Iphone 6 slow Motion

bensweet108

macrumors newbie
Original poster
Oct 10, 2014
15
0
For some weird reason I can't figure out how to get the full quality slow motion videos on my laptop from my phone.

Can't send full rez and can't find it through iTunes either…

Anyone knows?

Merci
 

BvizioN

macrumors 601
Mar 16, 2012
4,955
2,750
Manchester, UK
When you connect your phone to a PC, does it ask you to trust the device on PC? If you choose yes, then I think you can just drag and drop the media from your iPhone to a PC and they should have the original quality.

There could be other easier ways to do it that am not aware.
 

Newtons Apple

Suspended
Mar 12, 2014
22,764
14,920
Jacksonville, Florida
For some weird reason I can't figure out how to get the full quality slow motion videos on my laptop from my phone.

Can't send full rez and can't find it through iTunes either…

Anyone knows?

Merci
I have not used the slow motion function on the iPhone but am willing to be that you can not use the higher quality due to hardware limitations. To record so many frames a second, the amount of resolution has got to be reduced.
 

BvizioN

macrumors 601
Mar 16, 2012
4,955
2,750
Manchester, UK
I have not used the slow motion function on the iPhone but am willing to be that you can not use the higher quality due to hardware limitations. To record so many frames a second, the amount of resolution has got to be reduced.
The slow motion is on 720p. I have not used it this year on the iPhone 6 but 5S had the 120fps at 720p.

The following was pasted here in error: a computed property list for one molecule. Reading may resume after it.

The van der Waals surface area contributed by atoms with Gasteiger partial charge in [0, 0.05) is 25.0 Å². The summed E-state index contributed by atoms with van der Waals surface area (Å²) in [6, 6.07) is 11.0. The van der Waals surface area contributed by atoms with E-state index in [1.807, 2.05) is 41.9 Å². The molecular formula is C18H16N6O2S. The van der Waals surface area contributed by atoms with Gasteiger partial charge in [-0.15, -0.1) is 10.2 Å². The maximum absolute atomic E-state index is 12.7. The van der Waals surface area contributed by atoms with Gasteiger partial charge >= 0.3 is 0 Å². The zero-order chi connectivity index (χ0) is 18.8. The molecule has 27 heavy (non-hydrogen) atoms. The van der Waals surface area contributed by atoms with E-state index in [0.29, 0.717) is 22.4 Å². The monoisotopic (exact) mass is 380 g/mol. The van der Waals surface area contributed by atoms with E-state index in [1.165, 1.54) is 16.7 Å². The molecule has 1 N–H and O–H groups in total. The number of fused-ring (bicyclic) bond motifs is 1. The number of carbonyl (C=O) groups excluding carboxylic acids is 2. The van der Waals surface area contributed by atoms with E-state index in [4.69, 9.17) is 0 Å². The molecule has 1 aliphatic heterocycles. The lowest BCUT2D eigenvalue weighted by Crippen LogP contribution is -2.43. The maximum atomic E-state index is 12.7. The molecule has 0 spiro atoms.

bensweet108

macrumors newbie
Original poster
Oct 10, 2014
15
0
Cheers everyone,

720 would be fine but I still can't seem to get it to my laptop. Only the original video, no the slow motion version…

I'll keep trying :)
 

Merkyworks

macrumors 6502
Oct 14, 2008
376
36
I thought unless you are running Mac OS the only way to export the video in slo-mo was to import into iMovie and slow down the speed then export it as a normal video.
 

Ruprict

macrumors newbie
Oct 13, 2014
17
0
You have to access the video via the lightning cable. Pull it from the folder on the iPhone-same way you would pull pictures off an SD card.

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The slow motion is on 720p. I have not used it this year on the iPhone 6 but 5S had the 120fps at 720p.
It maybe 720p but the quality is not good. Darker and more grainy than a good 720p video should be.
 

bensweet108

macrumors newbie
Original poster
Oct 10, 2014
15
0
Yeah all the photos and videos show up when I plug it in but not the slow motion one, it's somehow embedded deeper into the system.

when I email it, it comes around 400 on the long side, not 720…

still working on this
 

localboy28

macrumors 6502a
Jul 27, 2010
791
11
You have to access the video via the lightning cable. Pull it from the folder on the iPhone-same way you would pull pictures off an SD card.

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It maybe 720p but the quality is not good. Darker and more grainy than a good 720p video should be.


Lighting has to be really good when shooting slo mo
When shooting anything @ that speed the film will come out grainy if lighting isn't perfect
 

Ruprict

macrumors newbie
Oct 13, 2014
17
0
1. Use Lots of Light
When you shoot slow mo, you are taking pictures quickly. And when you take pictures quickly, light has less time to create an image in your camera. Shoot in plenty of light, or you will get dark and gloomy slow-mo.
 

oneofthenine

macrumors regular
Sep 27, 2014
165
0
1. Use Lots of Light
When you shoot slow mo, you are taking pictures quickly. And when you take pictures quickly, light has less time to create an image in your camera. Shoot in plenty of light, or you will get dark and gloomy slow-mo.

Yep, if it is true 240fps then it is like a 1/240 shutter speed on a camera. Even a good DSLR with a quality lens is going to struggle to capture low light images at that shutter speed.
 

TruckdriverSean

macrumors 6502a
Feb 28, 2009
662
4
Texas, US
Yep. Light was near top of all the lists I found. Shutter speed is very quick at that point, giving half the time per exposure that you would get with 120fps if I'm understanding things.